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Vouchers stumble in N.C. court fight

Last year, North Carolina Republicans created a new school voucher system for the state. Today, it was ruled unconstitutional by a state district court.
GOP sees school vouchers as a political panacea
At a breakneck pace, GOP policymakers in the state cut unemployment benefits, imposed the most sweeping voting restrictions anywhere in the United States, blocked Medicaid expansion; repealed the Racial Justice Act; and imposed harsh new restrictions on reproductive rights. Rachel described it on the show as "conservatives gone wild."
But North Carolina Republicans had some ideas on education, too, including the creation of a new voucher system, using public funds from taxpayers to subsidize private schools. As of today, that system is on hold following a new court order.

The legislature's plan to give parents taxpayer money to send their children to private schools suffered a setback Friday when a Superior Court judge granted opponents' request to freeze the program. Lawyers representing taxpayers, the N.C. School Boards Association and local school boards argued that the state constitution prohibits using public money to pay private K-12 school tuition.... The program would give about 2,400 students who leave public school up to $4,200 each to pay tuition at a private school.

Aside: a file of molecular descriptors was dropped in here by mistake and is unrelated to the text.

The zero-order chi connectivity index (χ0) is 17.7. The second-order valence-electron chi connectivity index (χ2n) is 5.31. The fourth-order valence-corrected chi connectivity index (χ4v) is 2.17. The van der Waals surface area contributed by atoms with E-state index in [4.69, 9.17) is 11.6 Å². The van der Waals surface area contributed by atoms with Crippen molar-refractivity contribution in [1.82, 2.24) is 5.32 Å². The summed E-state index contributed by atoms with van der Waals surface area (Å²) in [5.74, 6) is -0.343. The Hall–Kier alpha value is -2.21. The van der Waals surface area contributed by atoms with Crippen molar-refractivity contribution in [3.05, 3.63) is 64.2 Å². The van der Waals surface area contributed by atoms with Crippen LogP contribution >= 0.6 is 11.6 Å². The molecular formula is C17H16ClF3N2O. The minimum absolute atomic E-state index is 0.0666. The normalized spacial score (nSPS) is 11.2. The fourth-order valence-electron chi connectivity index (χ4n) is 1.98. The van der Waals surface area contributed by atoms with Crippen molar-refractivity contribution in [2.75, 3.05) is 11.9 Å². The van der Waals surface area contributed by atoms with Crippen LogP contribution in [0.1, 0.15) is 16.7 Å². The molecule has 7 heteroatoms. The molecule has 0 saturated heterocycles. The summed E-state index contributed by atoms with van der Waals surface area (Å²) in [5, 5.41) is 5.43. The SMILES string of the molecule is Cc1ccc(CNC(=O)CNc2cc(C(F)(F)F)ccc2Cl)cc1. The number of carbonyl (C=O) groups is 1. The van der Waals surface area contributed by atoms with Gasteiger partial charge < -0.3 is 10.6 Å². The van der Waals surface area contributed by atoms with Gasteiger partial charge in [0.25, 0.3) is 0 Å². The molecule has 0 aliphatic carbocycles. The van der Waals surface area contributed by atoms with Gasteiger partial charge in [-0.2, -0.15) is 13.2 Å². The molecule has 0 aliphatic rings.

The suit was filed three months ago by a diverse group of 25 plaintiffs that included parents, teachers, clergy, a prominent civil-rights advocate, and a former state schools superintendent.
And from this layman's perspective, they appear to have rather plain language in the state Constitution on their side.
I read the state relevant portion of the North Carolina Constitution this afternoon and it doesn't leave much in the way of wiggle room. It says the General Assembly shall provide funds "for a general and uniform system of free public schools," adding that public funds "shall be faithfully appropriated and used exclusively for establishing and maintaining a uniform system of free public schools."
Putting aside the policy argument over vouchers, it seems tough to get around specific constitutional language that says public money will be "used exclusively" for public schools. "Exclusively" isn't exactly ambiguous.
I'd also note that vouchers appear to be on a losing streak lately. Today's court ruling comes less than a year after the Louisiana Supreme Court struck down Gov. Bobby Jindal's (R) voucher system, which followed revelations of widespread abuses in the District of Columbia's voucher system.
A growing number of Republican officials see this idea as a way to curry favor with minority communities, but if vouchers can withstand court challenges and routine scrutiny, the GOP may need a back-up plan.